2. Using the MBTI as a reliable measure of personality Is Probably a Terrible Idea (IPTI).

MBTI results are based on self-reported preferences, which are forced into categories or types. The more reliable tests of self-reported personality — like the Big Five — measure aspects of the personality on more of a continuum, rather than as types.

When we measure many human characteristics — like height, weight, intelligence, and many personality traits – we tend to find that most people fall fairly close to the average and very few people fall at the extremes, forming what is known as a bell curve or normal distribution. What would happen if we choose to represent intelligence as an arbitrary dichotomy – “sophisticated-simple” (“S-I”, because they clearly can’t both be represented by “S”) — rather than as a continuous IQ score? If the average person (who sits around the middle of the distribution, near the arbitrary dividing line) took an intelligence test twice, they’d have a good chance of falling into a different category each time.

Here lies one of the big problems with the MBTI and the reason many people find their type changes when they take it multiple times. Most of us are about average on at least one of the four dimensions, which means that we probably teeter on the edge between two (or more) types. Answer one of the questions differently, and you might fall into a different personality type. This happens about 50% of the time, according to some reports, which should further emphasise the importance of not using the MBTI to make any important decisions.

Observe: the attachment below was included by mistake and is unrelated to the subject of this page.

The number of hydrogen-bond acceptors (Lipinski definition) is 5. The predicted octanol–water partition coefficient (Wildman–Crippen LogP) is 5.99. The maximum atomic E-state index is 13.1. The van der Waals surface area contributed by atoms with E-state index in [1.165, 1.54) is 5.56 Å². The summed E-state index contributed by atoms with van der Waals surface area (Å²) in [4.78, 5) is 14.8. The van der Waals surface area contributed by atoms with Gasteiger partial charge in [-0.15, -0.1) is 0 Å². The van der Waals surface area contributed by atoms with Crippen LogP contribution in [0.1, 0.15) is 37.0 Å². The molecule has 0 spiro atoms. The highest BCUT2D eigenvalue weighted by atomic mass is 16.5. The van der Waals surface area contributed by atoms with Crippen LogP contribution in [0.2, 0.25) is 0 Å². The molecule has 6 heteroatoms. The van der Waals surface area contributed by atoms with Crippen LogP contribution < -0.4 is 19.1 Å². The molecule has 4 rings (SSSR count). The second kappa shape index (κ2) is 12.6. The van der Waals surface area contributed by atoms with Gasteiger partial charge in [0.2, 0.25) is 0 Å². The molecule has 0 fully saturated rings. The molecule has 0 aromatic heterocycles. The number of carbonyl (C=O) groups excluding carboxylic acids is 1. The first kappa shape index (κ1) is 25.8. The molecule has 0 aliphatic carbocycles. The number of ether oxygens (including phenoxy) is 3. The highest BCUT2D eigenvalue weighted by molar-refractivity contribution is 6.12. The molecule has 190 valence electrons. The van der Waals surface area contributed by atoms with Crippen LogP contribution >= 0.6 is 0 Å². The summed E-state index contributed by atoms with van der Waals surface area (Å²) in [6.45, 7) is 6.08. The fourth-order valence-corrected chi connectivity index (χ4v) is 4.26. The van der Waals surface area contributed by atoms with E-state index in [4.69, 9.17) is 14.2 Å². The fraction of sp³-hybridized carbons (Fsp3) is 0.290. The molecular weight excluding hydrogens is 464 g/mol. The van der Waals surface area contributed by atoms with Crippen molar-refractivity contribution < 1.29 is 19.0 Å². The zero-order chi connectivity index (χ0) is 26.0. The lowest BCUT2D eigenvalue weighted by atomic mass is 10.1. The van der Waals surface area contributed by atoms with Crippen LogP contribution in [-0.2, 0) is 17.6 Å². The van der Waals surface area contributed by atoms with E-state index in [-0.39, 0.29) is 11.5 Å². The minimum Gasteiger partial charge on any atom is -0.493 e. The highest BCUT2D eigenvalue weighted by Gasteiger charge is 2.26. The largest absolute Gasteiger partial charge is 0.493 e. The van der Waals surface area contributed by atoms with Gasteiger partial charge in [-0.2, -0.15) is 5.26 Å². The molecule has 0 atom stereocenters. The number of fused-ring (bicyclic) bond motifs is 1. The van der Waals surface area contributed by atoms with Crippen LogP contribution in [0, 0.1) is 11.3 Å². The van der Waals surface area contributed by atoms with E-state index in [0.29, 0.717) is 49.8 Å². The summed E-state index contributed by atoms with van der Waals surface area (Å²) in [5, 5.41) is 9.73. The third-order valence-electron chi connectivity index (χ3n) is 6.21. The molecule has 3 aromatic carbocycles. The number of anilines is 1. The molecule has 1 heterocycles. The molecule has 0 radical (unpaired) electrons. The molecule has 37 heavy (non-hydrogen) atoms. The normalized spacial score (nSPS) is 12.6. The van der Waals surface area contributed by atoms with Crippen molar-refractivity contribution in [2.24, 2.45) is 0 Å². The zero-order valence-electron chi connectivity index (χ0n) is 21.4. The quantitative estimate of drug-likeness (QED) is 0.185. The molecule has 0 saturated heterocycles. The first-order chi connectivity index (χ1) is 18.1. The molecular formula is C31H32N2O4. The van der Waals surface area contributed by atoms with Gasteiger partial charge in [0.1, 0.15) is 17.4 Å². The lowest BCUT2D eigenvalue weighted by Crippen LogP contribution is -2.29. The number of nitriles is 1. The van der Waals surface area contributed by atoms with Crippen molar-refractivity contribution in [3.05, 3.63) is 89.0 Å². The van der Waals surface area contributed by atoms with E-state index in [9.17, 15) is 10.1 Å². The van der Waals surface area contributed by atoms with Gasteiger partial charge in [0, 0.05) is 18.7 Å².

3. Using the MBTI as a development tool Might Be a Terrible Idea (MBTI).

Using the MBTI in training and development can provide for some fun times at work. People like typologies, and going through the MBTI assessment and feedback process can provide an opportunity for self- and/or mutual understanding.

You may have reasons for spending around $35 per person on an unreliable and invalid test to further self-understanding or think about your career. (We won’t judge; we’re Ps, not Js.) However, we submit that there are plenty of equally unreliable and invalid tests available online for free, or that you might make your own, and that they might even be more fun than the MBTI. Your $35 could instead be directed to satisfying the world’s growing demand for creative ice bucket challenge videos.

So, in sum, the MBTI unreliably, invalidly, and perhaps even inappropriately assigns four-letter labels to test-takers. Of course, if this sounds like your idea of fun, go for it, but we’ll take our $35 to the local pub, for measurably more fun as we assign our own four-letter label to the MBTI.

The ConversationThe authors do not work for, consult to, own shares in or receive funding from any company or organisation that would benefit from this article. They also have no relevant affiliations.

This article was originally published on The Conversation.
Read the original article.

Before you judge personality tests, consider what they don’t judge

By Nick Haslam, University of Melbourne The Conversation logo

Many job seekers are wary of personality testing. They will accept prying interviews and secretive reference checks, but baulk at having their personalities assessed. A review of studies conducted in 17 countries found personality tests were judged less favourably than most selection tools, disliked almost as much as handwriting analysis.

Personality testing and graphology have their unpopularity in common, but they differ in an important way. Personality tests are valid predictors of performance on the job. A vast body of research shows test scores help to identify who is suited to particular kinds of work and who will do them well.